OKLAHOMA CITY, Oct. 31, 2013 /PRNewswire/ --The U.S. 10th Circuit Court of Appeals today denied petitions filed by Oklahoma Gas and Electric and Oklahoma Attorney General Scott Pruitt requesting a rehearing before the full 10-judge panel to determine if the Environmental Protection Agency (EPA) acted appropriately in rejecting the state of Oklahoma's plan to address visibility at national parks and wildlife areas. In July, a split, three-member panel ruled 2-1 that the EPA lawfully exercised its authority to impose a federally mandated plan on Oklahoma.
"We're very disappointed for our customers," said OG&E spokesman Paul Renfrow. "While we continue to weigh our legal options, including an appeal to the Supreme Court, the 10th Circuit's decision makes it increasingly likely that our customers will be paying higher rates on their electric bills because of the sizeable investment needed to meet the regional haze requirements mandated by the EPA's plan."
Renfrow added that while the company has been challenging the EPA's federal implementation plan, it also has been studying plans to install emission control technology, or scrubbers, on its coal-fired power plants due to the time allowed for compliance in the EPA plan.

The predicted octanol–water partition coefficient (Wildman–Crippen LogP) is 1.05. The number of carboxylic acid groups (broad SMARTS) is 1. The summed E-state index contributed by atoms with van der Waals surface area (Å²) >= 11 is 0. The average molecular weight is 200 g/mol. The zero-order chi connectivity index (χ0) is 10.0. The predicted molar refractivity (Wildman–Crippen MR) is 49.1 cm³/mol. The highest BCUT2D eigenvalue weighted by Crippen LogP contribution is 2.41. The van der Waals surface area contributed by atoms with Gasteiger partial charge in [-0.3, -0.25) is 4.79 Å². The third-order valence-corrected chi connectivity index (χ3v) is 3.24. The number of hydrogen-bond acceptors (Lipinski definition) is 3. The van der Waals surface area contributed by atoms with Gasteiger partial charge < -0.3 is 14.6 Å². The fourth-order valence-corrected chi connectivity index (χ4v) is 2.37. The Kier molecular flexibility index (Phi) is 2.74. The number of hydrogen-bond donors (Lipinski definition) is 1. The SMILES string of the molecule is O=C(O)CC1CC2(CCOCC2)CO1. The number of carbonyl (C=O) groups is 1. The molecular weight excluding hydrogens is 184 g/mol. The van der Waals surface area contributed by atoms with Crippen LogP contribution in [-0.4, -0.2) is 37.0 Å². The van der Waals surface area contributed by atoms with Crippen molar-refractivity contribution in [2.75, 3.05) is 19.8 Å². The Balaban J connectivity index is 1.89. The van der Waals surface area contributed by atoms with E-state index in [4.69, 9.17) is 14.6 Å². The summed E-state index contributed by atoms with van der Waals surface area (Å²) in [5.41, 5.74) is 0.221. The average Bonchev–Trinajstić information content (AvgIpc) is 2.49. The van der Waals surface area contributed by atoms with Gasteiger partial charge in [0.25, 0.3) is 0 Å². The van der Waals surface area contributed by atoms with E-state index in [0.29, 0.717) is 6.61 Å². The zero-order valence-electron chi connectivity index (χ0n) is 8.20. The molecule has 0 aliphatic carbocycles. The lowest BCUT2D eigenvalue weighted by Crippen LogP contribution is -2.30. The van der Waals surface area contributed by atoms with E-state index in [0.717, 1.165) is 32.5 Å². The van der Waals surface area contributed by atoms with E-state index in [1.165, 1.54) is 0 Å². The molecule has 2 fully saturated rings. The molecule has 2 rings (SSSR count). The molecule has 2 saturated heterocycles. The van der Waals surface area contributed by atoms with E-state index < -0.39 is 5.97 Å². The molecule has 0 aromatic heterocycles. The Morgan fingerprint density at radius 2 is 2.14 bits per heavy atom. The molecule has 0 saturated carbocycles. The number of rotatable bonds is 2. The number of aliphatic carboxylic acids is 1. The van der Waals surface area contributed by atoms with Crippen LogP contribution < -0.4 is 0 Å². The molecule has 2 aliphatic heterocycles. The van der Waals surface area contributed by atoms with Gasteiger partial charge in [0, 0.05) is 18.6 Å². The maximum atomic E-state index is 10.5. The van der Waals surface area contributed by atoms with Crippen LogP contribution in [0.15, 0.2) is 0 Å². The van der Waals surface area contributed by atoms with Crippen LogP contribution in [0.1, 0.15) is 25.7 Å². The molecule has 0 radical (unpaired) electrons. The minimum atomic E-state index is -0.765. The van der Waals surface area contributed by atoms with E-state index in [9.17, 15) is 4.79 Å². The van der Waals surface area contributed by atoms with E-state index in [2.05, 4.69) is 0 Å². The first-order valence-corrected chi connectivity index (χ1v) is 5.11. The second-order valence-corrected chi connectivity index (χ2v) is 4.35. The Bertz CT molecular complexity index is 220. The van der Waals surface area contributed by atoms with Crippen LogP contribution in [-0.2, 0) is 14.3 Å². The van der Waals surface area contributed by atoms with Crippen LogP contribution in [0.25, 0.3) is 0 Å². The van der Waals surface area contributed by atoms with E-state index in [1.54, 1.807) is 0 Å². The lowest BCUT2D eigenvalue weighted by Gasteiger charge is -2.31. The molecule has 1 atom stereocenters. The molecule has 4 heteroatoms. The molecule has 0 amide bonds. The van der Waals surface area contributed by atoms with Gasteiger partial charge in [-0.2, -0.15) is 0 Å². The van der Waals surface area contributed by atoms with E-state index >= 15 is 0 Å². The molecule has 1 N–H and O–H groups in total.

In the past, the Governor's office, state Attorney General, Oklahoma Corporation Commissioners, Oklahoma Department of Environmental Quality and other state leaders voiced opposition to the EPA plan saying that the state developed a plan that would be equally effective as costly scrubbers and cost far less. Fourteen other states also joined Oklahoma to oppose the EPA at the 10th Circuit.
"We would like to express our appreciation to our state leaders and others for their efforts," Renfrow said. "We want to extend a special note of appreciation to Attorney General Pruitt for his tireless advocacy on behalf of Oklahoma's right to determine its own course to meet these new EPA requirements."
Instead of scrubbers, the Oklahoma plan called for use of low-sulfur coal and gives affected utilities in the state the flexibility of burning less coal and more natural gas on a timetable that achieves the goals of the Regional Haze rule while limiting the cost to customers. The Regional Haze Rule pertains to visibility in national parks and wilderness areas and not to public health.
OG&E is a subsidiary of OGE Energy Corp. (NYSE: OGE), and serves more than 800,000 customers in a service territory spanning 30,000 square miles in Oklahoma and western Arkansas.